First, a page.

skip to main content

Setting Aside a Domestic Contract

May 29, 2020

The recent 2020 Ontario case of Caparello v Henkenhaf provides an excellent illustration of what sometimes happens when disputes arise after matrimonial issues are settled between lawyers outside the court process by way of written agreements. Regardless of how the contract might be interpreted after it is signed, the court will tend to look at all of the circumstances surrounding the negotiation and execution of the agreement to determine whether it “stands” as a valid, binding contract, or, ought to be disregarded and set aside for legitimate reasons.

In Caparello, the parties each benefited from experienced family law lawyers assisting them in mediation. Two related agreements were signed in December 5, 2018 and March 25, 2019. These agreements dealt with how parenting plans, child support, spousal support and property division were to occur given they together owned two successful restaurants. When problems arose later on with respect to how one of the restaurants was to be sold, the wife claimed the husband was concealing some of his financial disclosure and was deliberately trying to frustrate the wife’s efforts in terms of selling one of the two restaurants they owned.

The husband rejected the claims by the wife, stating that the negotiations were always conducted in good faith with capable family law counsel who noted the parties had utilised corporate counsel, a business valuator, and chartered accountant; all of whom were well acquainted with the food/hospitality industry.

The husband further argued that the agreements were rational, served the interests of both parties and involved compromises made by each side. He essentially stated that there was no inequality of bargaining power, no mental health issues existed and the process was not rushed into through careless or reckless measures. The court looked at section 56 of the Family Law Act which narrowly circumscribes the circumstances under which a domestic contract can be set aside. The court also looked at the Supreme Court of Canada case of Miglin v Miglin, which permits a broader inquiry to examine the manner in which the impugned contract was negotiated.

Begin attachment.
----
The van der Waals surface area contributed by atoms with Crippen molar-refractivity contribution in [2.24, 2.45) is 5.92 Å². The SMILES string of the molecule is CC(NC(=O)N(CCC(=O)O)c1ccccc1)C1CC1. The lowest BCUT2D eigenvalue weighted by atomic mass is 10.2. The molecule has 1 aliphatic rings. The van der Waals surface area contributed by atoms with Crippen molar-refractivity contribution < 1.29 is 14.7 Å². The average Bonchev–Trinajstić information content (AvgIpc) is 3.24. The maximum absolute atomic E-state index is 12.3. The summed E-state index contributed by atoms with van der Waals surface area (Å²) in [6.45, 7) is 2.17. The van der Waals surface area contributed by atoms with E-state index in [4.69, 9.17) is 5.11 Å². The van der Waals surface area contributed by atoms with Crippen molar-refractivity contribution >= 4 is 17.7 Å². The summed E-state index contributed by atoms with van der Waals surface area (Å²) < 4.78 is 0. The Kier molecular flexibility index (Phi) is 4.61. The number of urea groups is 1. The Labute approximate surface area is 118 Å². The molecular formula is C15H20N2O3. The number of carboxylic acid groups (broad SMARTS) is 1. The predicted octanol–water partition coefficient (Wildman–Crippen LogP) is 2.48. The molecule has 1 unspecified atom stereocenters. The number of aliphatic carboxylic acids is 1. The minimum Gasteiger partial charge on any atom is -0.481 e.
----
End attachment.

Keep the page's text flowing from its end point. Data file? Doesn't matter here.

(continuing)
The court concluded there was sufficient financial disclosure made available for the wife at the time negotiations were taking place to allow her to ultimately make an agreement that was in her best interests. No medical disability or underlying personal vulnerability was being exploited. There were significant monetary benefits that flowed from the contract to the wife, notwithstanding her level of disappointment with respect to a potential sale price for one of the restaurants. The objectives behind the Divorce Act were indeed satisfied by the agreement and therefore the court granted Summary Judgment to the husband and dismissed the wife’s Court Application to try to reopen the issues of child and spousal support and other forms of relief.

Although each case has it’s own unique features to be considered, re-opening a settled contract is clearly a matter not to be taken lightly, as summarized by the presiding judge in Caparello as follows: “Where an agreement has been negotiated under impeccable circumstances, and each party has had access to competent legal and other expert advice, it should only be a rare case where an agreement will be set aside.”

 

** This article is intended only to inform and educate. It is not legal advice. Be sure to contact a lawyer to obtain legal advice on any specific matter.

Share